Where Is Your Career Going? 5 Steps To Develop A Career StrategyNov 08, 2010
Where is your career heading? Do you know?
Most people spend more time and effort planning their vacation than they do planning their career. In order for you to realize your career dreams you must first know where you are going and then develop a strategy and plan for getting there. Do you know where you want your career to be in 5, 10 or 15 years? How is what you are doing now going to help you get there? Here are 5 steps to help you get there.
Step 1: Assess where you are now
Before you get where you are going, you need to know and understand where you are. Start out by looking at your current work and describe it. Expand to include what are your skills, natural talents, and interests. Do an exhaustive brainstorming and write them all down, regardless of whether you are currently using them. Doing this exercise first may also help you come up with more ideas for the next step.
Step 2: Know where you are going
Define as precisely as possible what you want your career (and the rest of your life) too look like. What is your role? What company are you working for? What industry? What does your day-to-day job look like? Are you a technical expert? A manager? An executive?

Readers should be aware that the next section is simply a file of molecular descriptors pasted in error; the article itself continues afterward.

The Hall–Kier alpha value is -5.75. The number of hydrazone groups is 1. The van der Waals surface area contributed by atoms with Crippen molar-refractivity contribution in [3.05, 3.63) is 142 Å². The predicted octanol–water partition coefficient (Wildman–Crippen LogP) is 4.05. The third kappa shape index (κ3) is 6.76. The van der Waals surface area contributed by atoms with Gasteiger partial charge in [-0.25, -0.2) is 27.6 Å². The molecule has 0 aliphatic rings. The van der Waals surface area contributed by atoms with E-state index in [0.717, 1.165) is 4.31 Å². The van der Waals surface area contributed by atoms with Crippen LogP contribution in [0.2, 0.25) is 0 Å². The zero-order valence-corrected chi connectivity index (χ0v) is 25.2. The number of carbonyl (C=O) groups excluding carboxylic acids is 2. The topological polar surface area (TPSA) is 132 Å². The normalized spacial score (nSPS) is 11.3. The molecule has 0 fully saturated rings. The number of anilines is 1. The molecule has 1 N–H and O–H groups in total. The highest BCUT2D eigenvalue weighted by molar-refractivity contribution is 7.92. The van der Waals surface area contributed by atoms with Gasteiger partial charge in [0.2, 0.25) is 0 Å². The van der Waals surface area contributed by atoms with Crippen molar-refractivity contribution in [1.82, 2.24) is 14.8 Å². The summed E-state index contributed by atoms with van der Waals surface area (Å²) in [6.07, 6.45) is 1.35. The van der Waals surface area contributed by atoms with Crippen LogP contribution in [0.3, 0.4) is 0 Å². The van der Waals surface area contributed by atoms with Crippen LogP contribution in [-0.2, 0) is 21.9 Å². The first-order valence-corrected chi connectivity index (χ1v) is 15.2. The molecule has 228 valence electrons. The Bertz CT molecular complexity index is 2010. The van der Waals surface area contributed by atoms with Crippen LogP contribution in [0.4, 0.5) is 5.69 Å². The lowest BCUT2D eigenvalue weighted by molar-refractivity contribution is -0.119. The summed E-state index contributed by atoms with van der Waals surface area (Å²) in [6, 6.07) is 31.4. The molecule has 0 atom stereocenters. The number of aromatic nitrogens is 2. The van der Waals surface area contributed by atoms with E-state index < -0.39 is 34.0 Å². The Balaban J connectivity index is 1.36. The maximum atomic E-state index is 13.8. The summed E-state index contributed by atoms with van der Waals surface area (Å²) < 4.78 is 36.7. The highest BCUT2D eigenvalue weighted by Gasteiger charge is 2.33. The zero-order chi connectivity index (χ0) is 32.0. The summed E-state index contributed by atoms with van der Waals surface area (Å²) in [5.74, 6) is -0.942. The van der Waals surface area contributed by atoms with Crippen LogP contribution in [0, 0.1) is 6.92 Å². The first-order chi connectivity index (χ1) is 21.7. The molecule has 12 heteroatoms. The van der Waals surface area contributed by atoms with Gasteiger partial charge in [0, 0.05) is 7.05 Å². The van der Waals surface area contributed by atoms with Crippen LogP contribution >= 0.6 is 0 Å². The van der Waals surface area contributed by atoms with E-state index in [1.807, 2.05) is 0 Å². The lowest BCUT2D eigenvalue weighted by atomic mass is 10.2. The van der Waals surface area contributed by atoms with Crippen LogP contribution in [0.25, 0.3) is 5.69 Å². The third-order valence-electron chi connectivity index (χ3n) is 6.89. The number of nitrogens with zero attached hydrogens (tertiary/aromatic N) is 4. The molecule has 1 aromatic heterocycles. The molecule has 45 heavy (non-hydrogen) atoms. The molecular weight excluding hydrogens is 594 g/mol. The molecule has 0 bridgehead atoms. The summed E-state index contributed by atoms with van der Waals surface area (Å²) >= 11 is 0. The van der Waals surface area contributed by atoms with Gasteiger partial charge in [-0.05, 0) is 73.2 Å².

Step 3: Identify the gaps between Step 1 and Step 2
Now, start brainstorming about all of the skills and experience you need to gain in order to get from where you are to where you want to be. Do you need to gain management experience? Become more at ease at public speaking? Become comfortable with sales? Learn more about your industry? Seek additional formal or informal education? What can you learn from your current job? What will require you to get another position within the same or different company? What will you need to learn on your own?
Step 4: Write you Career Strategic Plan
Know that you know where you are, where you are going, and what you need to do to get there, start writing the plan for your career strategy. Start by writing a paragraph about where you want to go and why. Include an emotional connection and this will help you stay connected to your long term goal. Keep it short. Then write where you are and list the steps you need to take, one by one, until you end at the description of your final goal. Put dates by when you would like each goal accomplished. Make sure each step is SMART (Specific, Measurable, Achievable, Realistic and Time bound). If you can, create smaller steps along the way, something that can be accomplished every week.
Step 5: Find someone to hold you accountable
People who are successful at achieving their goals have someone they work with who holds them accountable for doing what they said they would do. This can be a friend, a coach, or members of a mastermind group. The way this works is to first talk with someone about your goals, then set up a weekly check in (it can be as little as 5 minutes) say what you want to do in the coming week, and report back on what you did or did not accomplish the following week. If you failed to meet your goal, talk about what happened that got in the way. Was your weekly goal realistic? Make adjustments and move on with renewed energy.
Are you ready to get started?
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